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How Will the Supreme Court Handle Abortion With Brett Kavanaugh on the Bench?

Several cases are making their way through the system, preparing us for an eventful 2019

Supreme Court Associate Justice Brett Kavanaugh during his ceremonial swearing in the East Room of the White House in Washington, DC, USA, 08 October 2018. Justice Kavanaugh was sworn in as the 114th Justice of the Supreme Court on the evening of 06 October.Ceremonial swearing in of Supreme Court Associate Justice Brett Kavanaugh, Washington, USA - 08 Oct 2018

Supreme Court Associate Justice Brett Kavanaugh during his ceremonial swearing in the East Room of the White House in Washington, DC.

Shawn Thew/EPA-EFE/REX Shutterstock

On October 12th, the anti-abortion movement took an important step toward its long-standing goal of overturning Roe v. Wade. Just days into the Justice Brett Kavanaugh era of the Supreme Court, the state of Indiana filed an appeal with the court seeking a determination that two different aspects of the state’s abortion law were constitutional — a step that puts anti-abortion crusaders one step closer to achieving what they’ve been after for decades.

Ever since Roe was decided in 1973, members of the anti-abortion movement has put barriers in the way of women trying to access the procedure, protested outside clinics, convinced medical schools to stop teaching abortion, used religious institutions to press their message and taken over an entire political party. Yet, while these strategies have successfully limited the availability of abortion in many places around the country, they haven’t stopped abortion as a general matter.

Rather, the only way that the movement can really end abortion is to overturn Roe, so they’ve been working on that as well.

One way to challenge a Supreme Court decision is to pass a constitutional amendment that overturns the case. While such an amendment has been introduced into Congress every session since Roe was decided more than 40 yeas ago, it has never come close to succeeding. And, given the high hurdle to amend the Constitution — two-thirds of both the House and the Senate must vote for the amendment and then three-quarters of state legislatures have to do the same — this just isn’t going to happen.

The more likely path for ending Roe is for the Court to reverse its earlier decision. And for that to occur, two things have to happen: 1) new, anti-abortion justices have to be appointed to the bench, and 2) new cases have to make their way before these new justices.

As everyone who was awake in early October knows, President Trump succeded in appointing Brett Kavanaugh to the Supreme Court. Republican Sen. Susan Collins (R-ME), who many hoped would provide a crucial vote against Kavanaugh’s appointment, may not think he’ll vote to overturn Roe, but almost everyone else does, given his not-so-veiled statements against inventing new rights in the Constitution and his ruling against a minor immigrant who sought an abortion. Along with four other Republican justices who most people believe are eager to overturn Roe (Roberts, Thomas, Alito and Gorsuch), the addition of Kavanaugh to the Supreme Court makes a solid five-justice anti-abortion majority.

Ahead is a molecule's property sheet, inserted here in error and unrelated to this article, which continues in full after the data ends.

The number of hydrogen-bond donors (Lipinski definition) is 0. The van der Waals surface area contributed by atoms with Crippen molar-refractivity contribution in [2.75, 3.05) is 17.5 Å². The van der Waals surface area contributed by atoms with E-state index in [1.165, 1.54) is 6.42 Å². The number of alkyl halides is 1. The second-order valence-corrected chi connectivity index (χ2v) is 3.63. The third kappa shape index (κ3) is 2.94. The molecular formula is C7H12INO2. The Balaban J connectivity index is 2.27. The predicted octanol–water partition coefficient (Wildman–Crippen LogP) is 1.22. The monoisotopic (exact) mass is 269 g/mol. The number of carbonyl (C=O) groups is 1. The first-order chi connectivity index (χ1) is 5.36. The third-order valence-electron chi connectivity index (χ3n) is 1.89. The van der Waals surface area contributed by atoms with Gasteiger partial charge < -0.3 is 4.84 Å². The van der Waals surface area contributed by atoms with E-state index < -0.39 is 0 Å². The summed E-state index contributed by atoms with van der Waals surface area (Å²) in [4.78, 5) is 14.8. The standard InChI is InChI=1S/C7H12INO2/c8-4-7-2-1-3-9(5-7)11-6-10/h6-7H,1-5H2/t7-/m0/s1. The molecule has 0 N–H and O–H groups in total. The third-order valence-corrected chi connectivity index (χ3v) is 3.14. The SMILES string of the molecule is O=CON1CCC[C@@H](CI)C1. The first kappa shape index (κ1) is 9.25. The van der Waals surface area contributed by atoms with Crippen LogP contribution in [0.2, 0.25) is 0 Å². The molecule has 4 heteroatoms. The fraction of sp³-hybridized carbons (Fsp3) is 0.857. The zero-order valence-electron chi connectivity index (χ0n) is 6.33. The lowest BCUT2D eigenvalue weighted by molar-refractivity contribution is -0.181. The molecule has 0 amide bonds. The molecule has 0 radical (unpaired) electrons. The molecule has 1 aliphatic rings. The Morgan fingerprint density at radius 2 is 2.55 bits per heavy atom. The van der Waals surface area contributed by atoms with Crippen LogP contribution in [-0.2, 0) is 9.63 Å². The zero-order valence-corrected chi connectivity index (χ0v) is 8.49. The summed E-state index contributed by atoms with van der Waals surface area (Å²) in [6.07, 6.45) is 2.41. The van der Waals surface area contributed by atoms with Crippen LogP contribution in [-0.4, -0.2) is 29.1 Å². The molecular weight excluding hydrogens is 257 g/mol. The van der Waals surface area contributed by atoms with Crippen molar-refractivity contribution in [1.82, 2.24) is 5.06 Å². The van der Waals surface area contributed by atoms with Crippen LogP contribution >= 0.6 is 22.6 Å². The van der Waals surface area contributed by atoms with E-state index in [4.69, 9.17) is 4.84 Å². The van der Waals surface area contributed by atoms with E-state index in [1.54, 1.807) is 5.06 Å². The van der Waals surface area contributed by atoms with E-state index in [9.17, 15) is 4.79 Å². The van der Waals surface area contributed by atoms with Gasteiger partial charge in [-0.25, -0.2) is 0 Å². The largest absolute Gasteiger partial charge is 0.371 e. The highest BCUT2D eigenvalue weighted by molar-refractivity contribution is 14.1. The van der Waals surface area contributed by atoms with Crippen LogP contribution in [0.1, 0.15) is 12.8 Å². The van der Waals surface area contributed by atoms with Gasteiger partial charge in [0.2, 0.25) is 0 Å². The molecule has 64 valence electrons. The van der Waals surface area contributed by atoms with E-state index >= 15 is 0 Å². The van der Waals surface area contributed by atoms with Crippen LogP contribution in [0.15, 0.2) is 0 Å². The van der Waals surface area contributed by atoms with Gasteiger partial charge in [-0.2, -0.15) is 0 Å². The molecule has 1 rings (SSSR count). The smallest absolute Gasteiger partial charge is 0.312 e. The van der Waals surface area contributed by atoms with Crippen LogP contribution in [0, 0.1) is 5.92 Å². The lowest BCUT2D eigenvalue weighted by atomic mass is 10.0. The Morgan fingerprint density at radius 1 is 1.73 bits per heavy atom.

On the new-cases front, this is one of the hidden — yet entirely intended — consequences of states passing so many anti-abortion laws. Yes, these laws restrict abortion in various ways, but their advocates also know that abortion rights groups will challenge them in court. When the laws are challenged, they can work their way up to the Supreme Court.

Indiana’s filing earlier this month is the first to get to the court in this new era.

Indiana passed its abortion law in 2016 when Vice President Mike Pence was governor of the state. Among other things, the law prohibits abortions when the fetus has been diagnosed with Down syndrome or another fetal anomaly, and requires all fetal remains be disposed through burial or cremation. A federal court had struck the law down as unconstitutional earlier this year, but now Indiana has asked the Supreme Court to review the case. It will be another few months before we know if the court agrees to do so, and then even if it does, we’ll wait several more months for a decision, but this case could very well result in Roe being overturned by the end of June 2019.

At the same time, the court could decide to not take this case, giving Justice Kavanaugh some time to settle into his new job before confronting possibly the most contentious legal issue of our time. It could also decide to take the case and whittle away at abortion rights more slowly, without overruling Roe. Or, as in 1992, when many thought we were in a similar position as today, one of the court’s conservatives could flip and decide to protect abortion rights. Some progressives are pinning their hopes on Chief Justice John Roberts, who voted with the liberals to save Obamacare, but so far in his career he has shown no sign that he supports abortion rights whatsoever.

It is far from a foregone conclusion that the Supreme Court will use this particular Indiana case to overturn Roe. But, with this new and Justice Kavanaugh now on the bench, it’s a possibility we have to take very seriously. And if this case isn’t the one, there are others from Alabama, Ohio and Indiana close to reaching the court and dozens of others are making their way through the system. There is almost no escaping this inevitable showdown.

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